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Marsha Maxwell

Pando: Earth's Oldest Tree

By August 8, 2010

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After years of bad experiences trying to grow them in my yard, I've come to think of Utah as a hostile environment for trees. However, I recently learned from Vanessa Richins, About.com's guide to Trees and Shrubs, that the oldest tree on earth is an 80,000-year-old stand of quaking aspens nicknamed Pando (Latin for "I spread"), growing in the Fishlake National Forest about 200 miles south of Salt Lake City. In addition to being the world's oldest tree, Pando is also considered the world's oldest and heaviest organism.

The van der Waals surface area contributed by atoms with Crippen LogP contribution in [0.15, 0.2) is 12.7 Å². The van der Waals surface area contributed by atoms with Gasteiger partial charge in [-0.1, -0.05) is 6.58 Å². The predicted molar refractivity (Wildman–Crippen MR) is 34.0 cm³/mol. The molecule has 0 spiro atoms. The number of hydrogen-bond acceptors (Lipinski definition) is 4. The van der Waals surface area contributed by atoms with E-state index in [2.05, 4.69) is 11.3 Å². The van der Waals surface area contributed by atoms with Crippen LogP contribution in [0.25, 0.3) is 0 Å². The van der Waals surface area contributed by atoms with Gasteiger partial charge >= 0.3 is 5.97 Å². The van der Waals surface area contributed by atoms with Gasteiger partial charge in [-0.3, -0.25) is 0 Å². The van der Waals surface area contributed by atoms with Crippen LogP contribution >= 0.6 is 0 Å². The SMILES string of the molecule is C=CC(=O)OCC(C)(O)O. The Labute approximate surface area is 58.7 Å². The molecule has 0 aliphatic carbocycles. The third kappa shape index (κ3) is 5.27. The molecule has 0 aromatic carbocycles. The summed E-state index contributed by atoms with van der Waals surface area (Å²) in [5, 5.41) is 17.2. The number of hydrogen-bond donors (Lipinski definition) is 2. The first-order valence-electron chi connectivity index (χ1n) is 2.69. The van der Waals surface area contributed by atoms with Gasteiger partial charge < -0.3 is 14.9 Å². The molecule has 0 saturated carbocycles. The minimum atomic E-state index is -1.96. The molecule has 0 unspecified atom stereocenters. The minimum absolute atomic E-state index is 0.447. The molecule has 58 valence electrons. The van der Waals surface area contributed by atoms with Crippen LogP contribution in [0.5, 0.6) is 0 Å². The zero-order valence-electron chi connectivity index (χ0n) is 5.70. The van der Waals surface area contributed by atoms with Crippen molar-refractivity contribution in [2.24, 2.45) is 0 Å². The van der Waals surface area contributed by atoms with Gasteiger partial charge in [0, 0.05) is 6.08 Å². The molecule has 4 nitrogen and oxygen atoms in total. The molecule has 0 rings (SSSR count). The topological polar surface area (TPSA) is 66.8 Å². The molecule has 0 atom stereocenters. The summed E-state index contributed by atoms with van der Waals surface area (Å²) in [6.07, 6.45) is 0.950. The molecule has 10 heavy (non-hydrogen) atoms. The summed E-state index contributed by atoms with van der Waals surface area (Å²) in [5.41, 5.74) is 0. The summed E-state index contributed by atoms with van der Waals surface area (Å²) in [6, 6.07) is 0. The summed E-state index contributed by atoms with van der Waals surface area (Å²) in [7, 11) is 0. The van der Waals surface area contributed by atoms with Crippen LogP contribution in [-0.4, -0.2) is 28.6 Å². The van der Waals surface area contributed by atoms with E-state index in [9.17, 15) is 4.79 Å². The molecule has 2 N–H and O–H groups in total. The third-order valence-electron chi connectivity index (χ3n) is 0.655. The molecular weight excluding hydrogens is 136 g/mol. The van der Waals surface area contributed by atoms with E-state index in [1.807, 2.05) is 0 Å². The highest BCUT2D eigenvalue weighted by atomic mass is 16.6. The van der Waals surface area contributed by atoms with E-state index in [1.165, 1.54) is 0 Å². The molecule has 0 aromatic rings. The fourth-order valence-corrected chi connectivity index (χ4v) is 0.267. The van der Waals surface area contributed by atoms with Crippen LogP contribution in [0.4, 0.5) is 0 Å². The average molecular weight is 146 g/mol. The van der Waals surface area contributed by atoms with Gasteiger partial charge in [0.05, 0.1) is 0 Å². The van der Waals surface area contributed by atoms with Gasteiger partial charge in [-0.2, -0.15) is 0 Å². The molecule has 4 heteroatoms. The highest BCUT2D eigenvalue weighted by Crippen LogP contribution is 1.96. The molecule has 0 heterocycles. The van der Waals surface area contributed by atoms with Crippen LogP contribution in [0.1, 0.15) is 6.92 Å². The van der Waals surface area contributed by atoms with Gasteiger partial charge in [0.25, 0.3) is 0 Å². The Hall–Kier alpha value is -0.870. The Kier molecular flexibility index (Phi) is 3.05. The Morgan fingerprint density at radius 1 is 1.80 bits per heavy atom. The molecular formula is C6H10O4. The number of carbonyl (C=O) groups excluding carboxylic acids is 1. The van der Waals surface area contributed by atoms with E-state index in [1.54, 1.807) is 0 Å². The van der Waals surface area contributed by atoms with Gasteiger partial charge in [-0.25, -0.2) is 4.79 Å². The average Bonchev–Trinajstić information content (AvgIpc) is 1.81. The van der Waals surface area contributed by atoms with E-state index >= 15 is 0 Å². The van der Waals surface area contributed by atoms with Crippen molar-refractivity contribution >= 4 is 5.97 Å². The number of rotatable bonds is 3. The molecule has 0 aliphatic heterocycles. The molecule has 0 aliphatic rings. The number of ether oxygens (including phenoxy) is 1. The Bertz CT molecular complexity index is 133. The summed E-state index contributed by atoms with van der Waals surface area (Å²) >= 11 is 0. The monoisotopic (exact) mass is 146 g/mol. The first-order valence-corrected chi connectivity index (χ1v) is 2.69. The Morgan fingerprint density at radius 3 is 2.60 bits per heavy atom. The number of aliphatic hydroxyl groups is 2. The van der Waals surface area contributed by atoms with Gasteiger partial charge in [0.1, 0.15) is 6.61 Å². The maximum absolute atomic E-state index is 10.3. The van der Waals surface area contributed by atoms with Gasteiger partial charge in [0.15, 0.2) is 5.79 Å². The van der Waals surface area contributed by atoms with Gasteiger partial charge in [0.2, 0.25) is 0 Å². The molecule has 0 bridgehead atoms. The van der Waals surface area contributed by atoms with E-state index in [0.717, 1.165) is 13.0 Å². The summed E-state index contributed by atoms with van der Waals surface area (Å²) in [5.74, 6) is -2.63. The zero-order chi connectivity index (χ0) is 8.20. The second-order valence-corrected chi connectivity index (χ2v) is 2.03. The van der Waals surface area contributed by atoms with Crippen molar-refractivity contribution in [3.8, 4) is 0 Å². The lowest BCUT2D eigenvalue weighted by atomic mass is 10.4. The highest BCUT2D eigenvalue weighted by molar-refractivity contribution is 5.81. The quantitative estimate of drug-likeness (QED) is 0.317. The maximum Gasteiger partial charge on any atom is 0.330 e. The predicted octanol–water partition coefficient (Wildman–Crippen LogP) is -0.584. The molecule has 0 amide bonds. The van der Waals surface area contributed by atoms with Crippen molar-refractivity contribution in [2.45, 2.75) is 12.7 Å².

Aspen trees reproduce by sending up new stems from a single root system. Rarely, they will also germinate from seeds. All of Pando's estimated 47,000 individual trees are genetic clones with an average age of 130 years, but the root system is 80,000 years old, based on estimates of when climatic conditions were last favorable for germination. Some scientists dispute the 80,000 year estimate and contend that Pando's roots may be as many as a million years old.

I've always loved aspens for their straight, white trunks, their "eyes," and the whispering sound their leaves make in the breeze. Walking or biking through a stand of aspens seems to have an instant calming effect on the soul. Now I have an even greater respect for these ancient organisms, knowing they will probably outlast us all.

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Photo by Joseph Sohm, Visions of America


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